Cheer Up Charlies makes thoughtful decisions when planning and organizing events. We use professional equipment that is cared for and is considered some of the industry’s best. We have maintained the use of a sound mitigation band shell that significantly cuts out harsh frequencies. We are in frequent communication with our artists throughout each night’s event, conducting decibel readings every 30 minutes. There is a high level of management occurring during these events, where we walk the property to check levels, and use sound meters that measure all frequencies. We do this alongside standard bar management, ensuring safety for our customers throughout the night. We reach out to the city and have proven we are willing to take steps to put in place sound mitigation techniques. We return calls and go to meetings. We are a venue making huge strides to create a positive atmosphere, and venues that use sound mitigation techniques should be rewarded for taking precautionary measures. Our efforts are more extensive than just people who throw up speakers to have a big party. 95% of our events are to raise money for local charities. We have built strong ties with local musicians and filmmakers as well as artists from across the world. Our focus is to support the artists and friends in our community.
There are some misconceptions about what East Sixth Street has been historically and what it is now. East Sixth Street is not a neighborhood. In the attached letter, the Guadalupe Association for Improved Neighborhoods (GAIN) states this fact. We consider 7th street to be a busy road until the peak hours of 2 a.m., as it is widely used for transit throughout the entertainment district until this time. 7th St. is considered a gateway to the airport. The traffic is louder than even on 6th street where people are not driving as fast and using the street as a common corridor. Using these real world, measurable numbers, this places the sound of the nearest venue (Cheer Up Charlies) at a lower SPL than the passing traffic (see attached chart). Residential codes currently apply to an area that is actually alive with entertainment, thriving and growing every day, and it is directly connected to our nationally recognized historic district. There is a common commute by foot that can easily be tracked by anyone who is simply standing in its flow. On any given night, hundreds, into thousands of people walk this street from one side to the other. There is no residential neighborhood where this takes place.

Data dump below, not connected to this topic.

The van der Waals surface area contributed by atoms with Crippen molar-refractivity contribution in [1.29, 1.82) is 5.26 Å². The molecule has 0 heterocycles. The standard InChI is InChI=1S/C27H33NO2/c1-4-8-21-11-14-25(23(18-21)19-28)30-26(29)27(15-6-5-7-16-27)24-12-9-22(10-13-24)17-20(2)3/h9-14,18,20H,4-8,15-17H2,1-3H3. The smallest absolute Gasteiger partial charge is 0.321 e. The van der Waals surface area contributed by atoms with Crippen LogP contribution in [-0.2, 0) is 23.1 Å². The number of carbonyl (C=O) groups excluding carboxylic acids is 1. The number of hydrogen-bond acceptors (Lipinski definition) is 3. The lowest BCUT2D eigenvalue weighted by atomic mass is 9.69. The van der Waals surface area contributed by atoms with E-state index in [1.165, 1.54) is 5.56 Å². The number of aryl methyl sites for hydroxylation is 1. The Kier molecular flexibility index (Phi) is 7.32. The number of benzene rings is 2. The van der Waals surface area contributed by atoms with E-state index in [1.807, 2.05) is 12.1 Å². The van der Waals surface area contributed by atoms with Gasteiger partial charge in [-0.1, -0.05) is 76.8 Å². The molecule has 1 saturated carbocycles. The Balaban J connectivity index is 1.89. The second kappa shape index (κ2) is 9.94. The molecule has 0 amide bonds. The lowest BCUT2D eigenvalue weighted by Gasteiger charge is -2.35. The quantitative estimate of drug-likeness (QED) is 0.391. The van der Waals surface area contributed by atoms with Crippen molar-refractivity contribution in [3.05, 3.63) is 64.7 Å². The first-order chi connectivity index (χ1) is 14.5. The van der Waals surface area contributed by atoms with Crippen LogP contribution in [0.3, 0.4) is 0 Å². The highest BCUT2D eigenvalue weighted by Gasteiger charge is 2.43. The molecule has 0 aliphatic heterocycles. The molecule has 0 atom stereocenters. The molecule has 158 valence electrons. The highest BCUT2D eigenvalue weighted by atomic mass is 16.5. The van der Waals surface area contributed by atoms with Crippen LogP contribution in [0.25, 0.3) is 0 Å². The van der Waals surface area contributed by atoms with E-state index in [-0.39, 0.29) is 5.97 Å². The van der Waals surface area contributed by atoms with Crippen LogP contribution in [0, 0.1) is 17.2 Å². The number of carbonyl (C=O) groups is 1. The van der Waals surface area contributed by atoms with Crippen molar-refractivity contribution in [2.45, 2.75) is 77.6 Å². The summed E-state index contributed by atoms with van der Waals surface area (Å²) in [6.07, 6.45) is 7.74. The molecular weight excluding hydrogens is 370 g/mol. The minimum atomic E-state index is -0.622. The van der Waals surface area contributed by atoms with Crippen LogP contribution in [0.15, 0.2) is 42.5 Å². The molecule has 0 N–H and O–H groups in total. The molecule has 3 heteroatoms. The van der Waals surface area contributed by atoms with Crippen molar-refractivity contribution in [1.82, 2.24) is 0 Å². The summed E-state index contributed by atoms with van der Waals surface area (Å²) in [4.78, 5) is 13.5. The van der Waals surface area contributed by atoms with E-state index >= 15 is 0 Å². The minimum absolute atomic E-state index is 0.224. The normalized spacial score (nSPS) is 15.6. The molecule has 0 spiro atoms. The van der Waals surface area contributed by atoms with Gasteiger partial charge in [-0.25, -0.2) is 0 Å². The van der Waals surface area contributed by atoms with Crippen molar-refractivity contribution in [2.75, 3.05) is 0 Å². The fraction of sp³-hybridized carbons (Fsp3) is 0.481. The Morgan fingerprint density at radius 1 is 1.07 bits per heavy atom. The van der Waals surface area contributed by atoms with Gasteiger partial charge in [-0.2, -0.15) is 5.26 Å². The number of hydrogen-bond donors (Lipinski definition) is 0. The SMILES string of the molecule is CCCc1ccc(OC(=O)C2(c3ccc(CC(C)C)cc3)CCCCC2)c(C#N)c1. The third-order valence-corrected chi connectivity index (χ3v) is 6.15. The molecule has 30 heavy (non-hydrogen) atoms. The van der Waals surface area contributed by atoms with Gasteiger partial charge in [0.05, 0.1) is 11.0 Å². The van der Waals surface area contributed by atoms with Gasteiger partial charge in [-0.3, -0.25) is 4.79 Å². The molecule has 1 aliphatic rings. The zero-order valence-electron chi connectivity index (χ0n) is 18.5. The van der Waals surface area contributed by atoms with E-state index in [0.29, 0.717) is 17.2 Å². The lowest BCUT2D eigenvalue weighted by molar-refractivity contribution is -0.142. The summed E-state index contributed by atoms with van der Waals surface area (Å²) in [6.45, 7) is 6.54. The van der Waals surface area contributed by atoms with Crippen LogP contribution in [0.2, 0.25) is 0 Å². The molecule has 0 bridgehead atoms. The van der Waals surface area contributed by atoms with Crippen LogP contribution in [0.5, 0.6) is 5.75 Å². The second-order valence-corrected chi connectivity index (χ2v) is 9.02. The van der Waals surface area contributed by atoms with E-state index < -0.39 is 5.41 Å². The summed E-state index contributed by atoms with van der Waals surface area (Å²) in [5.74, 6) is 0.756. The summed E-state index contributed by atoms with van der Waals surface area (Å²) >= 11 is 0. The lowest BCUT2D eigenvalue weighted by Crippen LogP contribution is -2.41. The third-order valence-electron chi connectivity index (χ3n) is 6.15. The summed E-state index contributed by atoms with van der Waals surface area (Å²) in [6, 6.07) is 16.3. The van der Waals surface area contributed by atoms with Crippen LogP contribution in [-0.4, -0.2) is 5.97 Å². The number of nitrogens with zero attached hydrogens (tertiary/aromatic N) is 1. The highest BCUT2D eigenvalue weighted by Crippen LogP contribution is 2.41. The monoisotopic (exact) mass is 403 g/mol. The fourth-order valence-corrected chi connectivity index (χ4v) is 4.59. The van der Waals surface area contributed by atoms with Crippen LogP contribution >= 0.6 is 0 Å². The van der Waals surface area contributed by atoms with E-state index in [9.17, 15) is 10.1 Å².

Cheer Up Charlies proposes that the City of Austin Council consider making a few reasonable changes to the way the code reads that supports the thriving entertainment district currently in place. We would ask that the standard be based on decibel levels, which are easy to control, as opposed to blanket curfew cutoffs with time limitations. We would like programmed music to be considered acceptable as we have noticed it helps us keep customers at our venue. Programmed music is much easier to control than live bands, and should be considered acceptable ambient sound.
The City of Austin should see our venue and all other music venues in the East Sixth Street entertainment district as something to cherish and save. We must be able to support local and touring artists alike for the benefit of not only our business, but the artists, the listener, the onlooker, the passerby and the community. We are the backbone of this industry and the facilitator of its ever widening scope of interest.
Keep up the great work. Look what you've accomplished!